OK, this is getting a little confusing. Gavriella Schuster over at the Windows Business blog is telling customers:
“We know some of our customers are considering waiting for Windows 7 instead of deploying Windows Vista today. We want these customers to understand the following considerations, so they are not surprised later on: You may find your company in situations where applications are no longer supported on Windows XP and not yet supported on Windows 7. You will want to take time to evaluate Windows 7 just as you evaluate any new operating system for your environment prior to deployment (see deployment realities above). As Windows 7 is planned to be released in about three years after Windows Vista, the total period that many customers will likely be waiting prior to deploying Windows 7 in their environment will likely be in the range of five years after Windows Vista release.”
So what’s the story here? I’m more than a little confused. What exactly are these apps that are no longer supported on Windows XP and not yet supported on Windows 7, and how does going to Vista help in that scenario? Is it really good advice for Microsoft to recommend a costly double migration from XP to Vista and then Vista to Windows 7 as opposed to testing the merits of Windows 7 and then making the migration decision? I know Microsoft (NASDAQ: MSFT) doesn’t want the market frozen while users wait for Windows 7. It would love to sell Vista licenses today (or at least get IT folks to deploy the Vista licenses they’ve acquired), but this advice seems contrary to the operating system compatibility story that Microsoft has been telling.
The reality is that Windows 7 is likely to go Gold Master later this spring (after all, it’s really an update to Vista). Assuming Microsoft meets that timetable, IT departments have an unprecedented opportunity. By skipping Vista altogether, they can use the interim to get their houses in order in preparation for Windows 7. They’d be IT heroes who were smart enough to skip a costly Vista migration while they could still get life out of XP. For this to happen, what does IT need to do now?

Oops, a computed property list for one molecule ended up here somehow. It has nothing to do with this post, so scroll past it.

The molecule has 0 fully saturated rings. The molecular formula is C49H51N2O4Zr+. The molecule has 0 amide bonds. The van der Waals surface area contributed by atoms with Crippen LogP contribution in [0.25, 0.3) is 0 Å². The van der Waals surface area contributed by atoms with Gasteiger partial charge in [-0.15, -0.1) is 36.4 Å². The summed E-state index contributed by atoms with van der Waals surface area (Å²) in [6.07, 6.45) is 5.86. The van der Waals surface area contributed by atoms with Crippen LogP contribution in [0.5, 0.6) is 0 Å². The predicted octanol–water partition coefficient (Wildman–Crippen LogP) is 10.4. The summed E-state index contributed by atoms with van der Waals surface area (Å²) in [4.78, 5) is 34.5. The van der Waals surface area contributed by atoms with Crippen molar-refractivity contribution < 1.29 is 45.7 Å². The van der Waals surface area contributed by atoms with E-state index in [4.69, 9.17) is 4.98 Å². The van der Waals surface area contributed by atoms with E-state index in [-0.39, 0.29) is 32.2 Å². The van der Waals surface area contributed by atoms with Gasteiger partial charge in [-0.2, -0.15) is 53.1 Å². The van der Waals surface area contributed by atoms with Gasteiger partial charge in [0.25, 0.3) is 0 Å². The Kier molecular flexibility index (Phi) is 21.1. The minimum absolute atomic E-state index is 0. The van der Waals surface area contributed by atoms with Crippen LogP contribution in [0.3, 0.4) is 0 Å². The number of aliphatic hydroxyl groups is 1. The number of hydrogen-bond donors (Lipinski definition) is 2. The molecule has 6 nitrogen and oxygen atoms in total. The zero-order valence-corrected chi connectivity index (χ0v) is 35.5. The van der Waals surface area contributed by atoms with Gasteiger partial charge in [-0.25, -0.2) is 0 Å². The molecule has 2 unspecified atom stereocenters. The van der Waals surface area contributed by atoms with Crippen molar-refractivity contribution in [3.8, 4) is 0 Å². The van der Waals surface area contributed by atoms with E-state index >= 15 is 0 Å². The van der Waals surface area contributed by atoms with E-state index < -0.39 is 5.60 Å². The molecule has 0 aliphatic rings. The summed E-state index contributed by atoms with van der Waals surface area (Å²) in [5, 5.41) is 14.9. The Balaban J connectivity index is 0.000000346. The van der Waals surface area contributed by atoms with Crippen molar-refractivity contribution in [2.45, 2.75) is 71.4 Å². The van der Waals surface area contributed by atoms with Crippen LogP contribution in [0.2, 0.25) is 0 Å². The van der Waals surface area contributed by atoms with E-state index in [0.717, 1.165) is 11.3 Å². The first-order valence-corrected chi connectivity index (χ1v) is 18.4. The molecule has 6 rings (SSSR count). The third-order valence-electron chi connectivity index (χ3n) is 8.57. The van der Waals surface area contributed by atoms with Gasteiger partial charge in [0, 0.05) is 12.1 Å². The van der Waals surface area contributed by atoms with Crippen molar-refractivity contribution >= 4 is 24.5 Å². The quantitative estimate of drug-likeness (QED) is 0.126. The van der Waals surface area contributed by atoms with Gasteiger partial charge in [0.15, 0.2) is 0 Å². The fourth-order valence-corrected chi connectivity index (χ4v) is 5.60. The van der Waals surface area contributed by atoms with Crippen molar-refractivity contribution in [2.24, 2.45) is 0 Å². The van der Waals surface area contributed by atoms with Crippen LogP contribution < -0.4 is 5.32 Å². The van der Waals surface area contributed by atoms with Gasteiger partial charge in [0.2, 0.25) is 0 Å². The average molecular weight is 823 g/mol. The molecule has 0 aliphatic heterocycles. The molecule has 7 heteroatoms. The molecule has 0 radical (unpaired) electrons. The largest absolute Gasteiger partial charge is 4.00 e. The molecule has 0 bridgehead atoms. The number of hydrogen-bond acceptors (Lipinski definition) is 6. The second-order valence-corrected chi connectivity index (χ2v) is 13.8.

Clean house. Get rid of anything that doesn’t work on Vista. If it won’t run on Vista, there’s a good chance it won’t run on Windows 7, either. Time to phase out those older apps and think about new deployments.
Get organized. A managed PC environment is much easier to support than an unmanaged one. Get there, and your administrative tasks will become easier, your support costs will be dramatically lower, and your change process for upgrades will allow smooth transitions — when you’re ready to make the change, not when Microsoft tells you it’s time to move.
Upgrade at your own speed, but upgrade. This one’s painful, but it’s time to get off all older operating systems like Windows 95, 98 and 2000. You don’t need to do this all at once, and a phased migration that gets you onto Windows 7 as part of normal machine replacements will serve you well. Machines that are XP-capable will have mixed results under Windows 7, so it’s important to use that beta for testing. Focus your efforts on XP Service Pack 3 today and Windows 7 when it’s released.
Upgrading doesn’t necessarily mean Windows either, despite Windows 7’s attractiveness. The next two years are a good time to evaluate where in your organization alternative operating systems might be appropriate. While Linux still has a long way to go at the desktop, it’s getting better and is appropriate under certain circumstances. Mac OS X is a reliable Unix-based alternative that can meet a number of business computing needs without creating an overly burdensome drain on support resources.
Every IT department faces two consistent challenges: to stay off the obituary pages and every so often to get in the headlines. The launch of Windows 7 is a real opportunity to make some positive headlines. As long as you don’t take Microsoft’s advice too seriously.